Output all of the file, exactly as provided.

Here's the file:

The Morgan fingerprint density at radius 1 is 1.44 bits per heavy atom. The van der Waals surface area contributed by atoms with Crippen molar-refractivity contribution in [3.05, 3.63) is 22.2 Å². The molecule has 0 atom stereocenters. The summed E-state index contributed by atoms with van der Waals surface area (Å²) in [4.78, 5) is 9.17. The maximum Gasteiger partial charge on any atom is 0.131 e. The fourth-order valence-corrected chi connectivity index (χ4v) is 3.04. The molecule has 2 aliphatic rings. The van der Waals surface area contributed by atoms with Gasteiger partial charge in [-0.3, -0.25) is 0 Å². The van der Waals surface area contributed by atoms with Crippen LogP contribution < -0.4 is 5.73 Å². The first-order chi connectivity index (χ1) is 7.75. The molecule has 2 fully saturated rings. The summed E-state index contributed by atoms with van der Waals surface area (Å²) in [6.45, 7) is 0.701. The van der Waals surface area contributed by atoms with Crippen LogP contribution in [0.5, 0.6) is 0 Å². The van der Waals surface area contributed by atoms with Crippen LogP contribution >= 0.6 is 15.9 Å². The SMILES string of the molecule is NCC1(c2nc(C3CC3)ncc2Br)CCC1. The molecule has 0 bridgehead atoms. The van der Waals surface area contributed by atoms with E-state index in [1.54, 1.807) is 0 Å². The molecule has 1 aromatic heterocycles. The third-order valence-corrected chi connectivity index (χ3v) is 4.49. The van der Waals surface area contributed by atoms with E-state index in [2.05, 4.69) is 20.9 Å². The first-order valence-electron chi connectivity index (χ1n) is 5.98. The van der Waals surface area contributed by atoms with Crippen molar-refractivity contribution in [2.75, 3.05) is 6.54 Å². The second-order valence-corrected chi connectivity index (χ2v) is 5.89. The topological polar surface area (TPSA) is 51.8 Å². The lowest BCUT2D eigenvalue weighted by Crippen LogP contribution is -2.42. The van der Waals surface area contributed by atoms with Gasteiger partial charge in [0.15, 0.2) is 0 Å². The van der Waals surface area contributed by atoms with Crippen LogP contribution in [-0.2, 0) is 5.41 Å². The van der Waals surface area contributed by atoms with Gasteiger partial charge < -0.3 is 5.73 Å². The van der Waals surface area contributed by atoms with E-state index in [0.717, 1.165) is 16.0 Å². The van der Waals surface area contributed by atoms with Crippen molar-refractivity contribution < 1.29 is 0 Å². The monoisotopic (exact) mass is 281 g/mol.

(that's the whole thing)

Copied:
The Morgan fingerprint density at radius 1 is 1.44 bits per heavy atom. The van der Waals surface area contributed by atoms with Crippen molar-refractivity contribution in [3.05, 3.63) is 22.2 Å². The molecule has 0 atom stereocenters. The summed E-state index contributed by atoms with van der Waals surface area (Å²) in [4.78, 5) is 9.17. The maximum Gasteiger partial charge on any atom is 0.131 e. The fourth-order valence-corrected chi connectivity index (χ4v) is 3.04. The molecule has 2 aliphatic rings. The van der Waals surface area contributed by atoms with Gasteiger partial charge in [-0.3, -0.25) is 0 Å². The van der Waals surface area contributed by atoms with Crippen LogP contribution < -0.4 is 5.73 Å². The first-order chi connectivity index (χ1) is 7.75. The molecule has 2 fully saturated rings. The summed E-state index contributed by atoms with van der Waals surface area (Å²) in [6.45, 7) is 0.701. The van der Waals surface area contributed by atoms with Crippen LogP contribution in [0.5, 0.6) is 0 Å². The van der Waals surface area contributed by atoms with Crippen LogP contribution >= 0.6 is 15.9 Å². The SMILES string of the molecule is NCC1(c2nc(C3CC3)ncc2Br)CCC1. The molecule has 0 bridgehead atoms. The van der Waals surface area contributed by atoms with E-state index in [1.54, 1.807) is 0 Å². The molecule has 1 aromatic heterocycles. The third-order valence-corrected chi connectivity index (χ3v) is 4.49. The van der Waals surface area contributed by atoms with E-state index in [2.05, 4.69) is 20.9 Å². The first-order valence-electron chi connectivity index (χ1n) is 5.98. The van der Waals surface area contributed by atoms with Crippen molar-refractivity contribution in [2.75, 3.05) is 6.54 Å². The second-order valence-corrected chi connectivity index (χ2v) is 5.89. The topological polar surface area (TPSA) is 51.8 Å². The lowest BCUT2D eigenvalue weighted by Crippen LogP contribution is -2.42. The van der Waals surface area contributed by atoms with Gasteiger partial charge in [0.15, 0.2) is 0 Å². The van der Waals surface area contributed by atoms with Crippen LogP contribution in [-0.2, 0) is 5.41 Å². The van der Waals surface area contributed by atoms with Gasteiger partial charge < -0.3 is 5.73 Å². The van der Waals surface area contributed by atoms with E-state index in [0.717, 1.165) is 16.0 Å². The van der Waals surface area contributed by atoms with Crippen molar-refractivity contribution < 1.29 is 0 Å². The monoisotopic (exact) mass is 281 g/mol.